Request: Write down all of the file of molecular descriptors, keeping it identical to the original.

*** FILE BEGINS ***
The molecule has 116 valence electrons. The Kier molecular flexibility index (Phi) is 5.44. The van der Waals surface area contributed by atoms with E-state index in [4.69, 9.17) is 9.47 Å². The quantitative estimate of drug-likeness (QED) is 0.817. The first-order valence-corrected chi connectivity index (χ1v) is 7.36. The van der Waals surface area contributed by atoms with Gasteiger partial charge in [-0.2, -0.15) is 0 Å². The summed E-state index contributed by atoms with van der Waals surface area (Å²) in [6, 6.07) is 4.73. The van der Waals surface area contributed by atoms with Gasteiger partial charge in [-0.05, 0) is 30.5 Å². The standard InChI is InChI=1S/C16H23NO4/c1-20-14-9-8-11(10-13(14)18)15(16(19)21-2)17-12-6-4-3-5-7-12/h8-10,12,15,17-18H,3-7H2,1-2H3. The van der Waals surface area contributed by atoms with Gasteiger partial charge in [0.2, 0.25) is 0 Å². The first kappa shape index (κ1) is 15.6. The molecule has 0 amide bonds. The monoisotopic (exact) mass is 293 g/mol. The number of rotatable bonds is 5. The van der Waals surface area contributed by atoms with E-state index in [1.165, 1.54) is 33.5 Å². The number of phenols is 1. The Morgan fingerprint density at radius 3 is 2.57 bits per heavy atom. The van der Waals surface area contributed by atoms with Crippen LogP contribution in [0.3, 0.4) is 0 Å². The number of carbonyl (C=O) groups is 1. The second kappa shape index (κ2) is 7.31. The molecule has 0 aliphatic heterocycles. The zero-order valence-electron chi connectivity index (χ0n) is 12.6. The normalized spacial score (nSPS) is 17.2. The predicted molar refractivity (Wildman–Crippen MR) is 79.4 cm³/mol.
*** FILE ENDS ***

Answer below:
The molecule has 116 valence electrons. The Kier molecular flexibility index (Phi) is 5.44. The van der Waals surface area contributed by atoms with E-state index in [4.69, 9.17) is 9.47 Å². The quantitative estimate of drug-likeness (QED) is 0.817. The first-order valence-corrected chi connectivity index (χ1v) is 7.36. The van der Waals surface area contributed by atoms with Gasteiger partial charge in [-0.2, -0.15) is 0 Å². The summed E-state index contributed by atoms with van der Waals surface area (Å²) in [6, 6.07) is 4.73. The van der Waals surface area contributed by atoms with Gasteiger partial charge in [-0.05, 0) is 30.5 Å². The standard InChI is InChI=1S/C16H23NO4/c1-20-14-9-8-11(10-13(14)18)15(16(19)21-2)17-12-6-4-3-5-7-12/h8-10,12,15,17-18H,3-7H2,1-2H3. The van der Waals surface area contributed by atoms with Gasteiger partial charge in [0.2, 0.25) is 0 Å². The first kappa shape index (κ1) is 15.6. The molecule has 0 amide bonds. The monoisotopic (exact) mass is 293 g/mol. The number of rotatable bonds is 5. The van der Waals surface area contributed by atoms with E-state index in [1.165, 1.54) is 33.5 Å². The number of phenols is 1. The Morgan fingerprint density at radius 3 is 2.57 bits per heavy atom. The van der Waals surface area contributed by atoms with Crippen LogP contribution in [0.3, 0.4) is 0 Å². The number of carbonyl (C=O) groups is 1. The second kappa shape index (κ2) is 7.31. The molecule has 0 aliphatic heterocycles. The zero-order valence-electron chi connectivity index (χ0n) is 12.6. The normalized spacial score (nSPS) is 17.2. The predicted molar refractivity (Wildman–Crippen MR) is 79.4 cm³/mol.